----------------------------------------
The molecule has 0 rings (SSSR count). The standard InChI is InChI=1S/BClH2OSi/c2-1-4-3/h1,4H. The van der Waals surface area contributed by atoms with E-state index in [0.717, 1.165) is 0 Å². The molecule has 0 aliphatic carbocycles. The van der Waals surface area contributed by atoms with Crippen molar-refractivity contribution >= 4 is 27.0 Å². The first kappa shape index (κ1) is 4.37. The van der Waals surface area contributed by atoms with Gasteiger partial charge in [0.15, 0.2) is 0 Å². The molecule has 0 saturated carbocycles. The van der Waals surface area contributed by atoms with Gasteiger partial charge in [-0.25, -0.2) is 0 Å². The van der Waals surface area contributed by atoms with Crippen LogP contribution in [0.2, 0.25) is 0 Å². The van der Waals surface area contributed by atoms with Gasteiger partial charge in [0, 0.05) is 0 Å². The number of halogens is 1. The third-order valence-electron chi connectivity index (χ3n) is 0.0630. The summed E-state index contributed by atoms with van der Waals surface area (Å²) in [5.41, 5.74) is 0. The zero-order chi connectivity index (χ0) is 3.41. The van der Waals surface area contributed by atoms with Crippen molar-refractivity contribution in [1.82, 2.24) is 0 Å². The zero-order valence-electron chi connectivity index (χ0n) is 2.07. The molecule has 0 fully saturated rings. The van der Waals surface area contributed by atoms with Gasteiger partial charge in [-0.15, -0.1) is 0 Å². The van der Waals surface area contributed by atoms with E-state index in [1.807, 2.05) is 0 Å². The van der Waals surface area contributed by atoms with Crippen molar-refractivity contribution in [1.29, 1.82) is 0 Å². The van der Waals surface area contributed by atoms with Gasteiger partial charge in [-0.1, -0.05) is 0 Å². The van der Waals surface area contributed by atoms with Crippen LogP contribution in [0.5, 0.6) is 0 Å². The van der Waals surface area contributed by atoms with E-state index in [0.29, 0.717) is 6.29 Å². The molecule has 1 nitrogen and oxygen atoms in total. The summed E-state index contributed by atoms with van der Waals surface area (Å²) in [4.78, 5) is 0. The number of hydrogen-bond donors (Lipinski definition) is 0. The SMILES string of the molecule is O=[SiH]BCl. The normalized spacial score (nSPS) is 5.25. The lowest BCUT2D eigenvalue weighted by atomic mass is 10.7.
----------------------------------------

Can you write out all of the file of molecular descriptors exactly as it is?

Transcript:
The molecule has 0 rings (SSSR count). The standard InChI is InChI=1S/BClH2OSi/c2-1-4-3/h1,4H. The van der Waals surface area contributed by atoms with E-state index in [0.717, 1.165) is 0 Å². The molecule has 0 aliphatic carbocycles. The van der Waals surface area contributed by atoms with Crippen molar-refractivity contribution >= 4 is 27.0 Å². The first kappa shape index (κ1) is 4.37. The van der Waals surface area contributed by atoms with Gasteiger partial charge in [0.15, 0.2) is 0 Å². The molecule has 0 saturated carbocycles. The van der Waals surface area contributed by atoms with Gasteiger partial charge in [-0.25, -0.2) is 0 Å². The van der Waals surface area contributed by atoms with Crippen LogP contribution in [0.2, 0.25) is 0 Å². The van der Waals surface area contributed by atoms with Gasteiger partial charge in [0, 0.05) is 0 Å². The number of halogens is 1. The third-order valence-electron chi connectivity index (χ3n) is 0.0630. The summed E-state index contributed by atoms with van der Waals surface area (Å²) in [5.41, 5.74) is 0. The zero-order chi connectivity index (χ0) is 3.41. The van der Waals surface area contributed by atoms with Crippen molar-refractivity contribution in [1.82, 2.24) is 0 Å². The zero-order valence-electron chi connectivity index (χ0n) is 2.07. The molecule has 0 fully saturated rings. The van der Waals surface area contributed by atoms with Gasteiger partial charge in [-0.15, -0.1) is 0 Å². The van der Waals surface area contributed by atoms with E-state index in [1.807, 2.05) is 0 Å². The van der Waals surface area contributed by atoms with Crippen molar-refractivity contribution in [1.29, 1.82) is 0 Å². The van der Waals surface area contributed by atoms with Gasteiger partial charge in [-0.1, -0.05) is 0 Å². The van der Waals surface area contributed by atoms with Crippen LogP contribution in [0.5, 0.6) is 0 Å². The van der Waals surface area contributed by atoms with E-state index in [0.29, 0.717) is 6.29 Å². The molecule has 1 nitrogen and oxygen atoms in total. The summed E-state index contributed by atoms with van der Waals surface area (Å²) in [4.78, 5) is 0. The number of hydrogen-bond donors (Lipinski definition) is 0. The SMILES string of the molecule is O=[SiH]BCl. The normalized spacial score (nSPS) is 5.25. The lowest BCUT2D eigenvalue weighted by atomic mass is 10.7.